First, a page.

Engineering alum accepts no boundaries
By Jeff Stensland, email@example.com, 803-777-3686
When Theresa Hodge started her first engineering class at USC in the late 1970s, she wasn’t sure what she’d get out of it.
The A.C. Flora High School graduate always loved science and math, and had even traveled back and forth to USC during her senior year to take a calculus class not offered at the high school. But she thought a field like dentistry might be a better fit for her.
“I had a friend in engineering who encouraged me to come over and try it,” Hodge says. “I didn’t have any mentors within my family who were engineers, I didn’t know any engineers and, honestly, I didn’t really know what engineers did other than build bridges and roads.”
What she found at USC would help propel a pioneering career in a field still largely dominated men, earning accolades during her 32 years of work designing and leading municipal road, storm and wastewater projects.
Now a Director of Utilities at Columbia-based Civil Engineering Consulting Services (CECS) Hodge has won major awards in the engineering field, including South Carolina Young Engineer of the Year and Engineer of the Year. Most recently, she won the Service to the Profession Award from the South Carolina chapter of the American Council of Engineering Companies.
“I didn’t set out to win awards,” she says. “I just wanted to something I loved.”
Only about 18 percent of bachelor’s level engineering students are women, according to the National Science Foundation. When Hodge entered USC’s engineering program, it was even less.
But far from feeling out of place, Hodge said she found a welcoming environment at USC. “There weren’t many women students back then, but I always felt comfortable there and I can’t say enough about the people at USC,” she says.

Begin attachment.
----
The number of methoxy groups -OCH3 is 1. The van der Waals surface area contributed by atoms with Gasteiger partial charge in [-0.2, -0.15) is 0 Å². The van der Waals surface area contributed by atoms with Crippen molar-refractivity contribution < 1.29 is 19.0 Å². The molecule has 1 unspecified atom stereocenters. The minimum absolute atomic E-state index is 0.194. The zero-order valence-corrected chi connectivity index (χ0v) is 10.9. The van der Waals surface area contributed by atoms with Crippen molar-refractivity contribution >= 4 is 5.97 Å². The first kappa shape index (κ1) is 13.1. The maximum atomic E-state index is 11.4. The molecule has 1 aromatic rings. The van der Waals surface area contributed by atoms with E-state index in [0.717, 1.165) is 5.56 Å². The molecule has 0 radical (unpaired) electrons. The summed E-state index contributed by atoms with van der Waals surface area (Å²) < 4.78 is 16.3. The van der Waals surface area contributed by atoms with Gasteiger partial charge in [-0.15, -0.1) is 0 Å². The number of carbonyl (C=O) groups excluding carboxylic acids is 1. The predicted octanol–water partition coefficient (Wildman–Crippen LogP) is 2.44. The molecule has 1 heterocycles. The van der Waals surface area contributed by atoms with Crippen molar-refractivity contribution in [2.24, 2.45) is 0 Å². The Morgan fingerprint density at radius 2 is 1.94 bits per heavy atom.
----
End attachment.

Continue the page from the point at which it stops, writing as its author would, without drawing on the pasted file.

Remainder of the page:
She also remembers the rigorous coursework and late night study sessions that go along with being an engineering major.
“It wasn’t easy,” she says. “When you’re an engineering student, you’ll have friends who have easier classes going out and you’ll have to stay behind and study. It is worth it, though.”
David Waugh, Dean Emeritus at the College of Engineering and Computing, says he remembers Hodge as a standout student, but not because of her gender.
“There was an always present enthusiasm and a radiation of self-confidence,” Waugh says. “ I think of her now not so much as one who set out to be a pioneer but as the consummate professional; always striving to challenge and improve herself while also being of service to the profession and to society. Certainly, she is a role model for women to pursue engineering careers.”
After graduating in 1981 with a bachelor’s degree in engineering, Hodge spent 23 years at Wilbur Smith Associates, eventually becoming a vice president and director of the firm’s municipal group. Over the years Hodge has served on multiple boards, including her current position as chairwoman of the state licensing board for engineers and surveyors. In 2004, she was also the first woman officer of the South Carolina Society of Professional Engineers to become its president.
Waugh recalls running into Hodge at a national meeting while she served as president of that group.
“She represented our state exceptionally well and, I must admit, I felt a special sense of satisfaction in knowing that she was a USC graduate,” Waugh says.
Hodge joined CECS, a woman-owned company, in 2004. She is leading a new initiative that involves precision mapping of underground utilities and drainage systems for clients like the state Department of Transportation. She says she enjoys the collaborative spirit at CECS and never gets bored with the variety of work.
Hodge says women in engineering face many of the same issues women in any business environment face, including the need--or perceived need--to constantly prove your worth. But as a wife and mother of two children (one currently attends USC Aiken and the other USC Sumter), Hodge says women should not be deterred by the rigors of the profession.
“I think women do fairly well in engineering because of our organizational skills. We know how to prioritize and that’s really the key to everything,” she says.
About her decision not to become a dentist, she harbors no regrets and says anyone who likes problem solving should consider engineering.
“Engineering is such a broad field that you can do almost anything--there aren’t any boundaries.”
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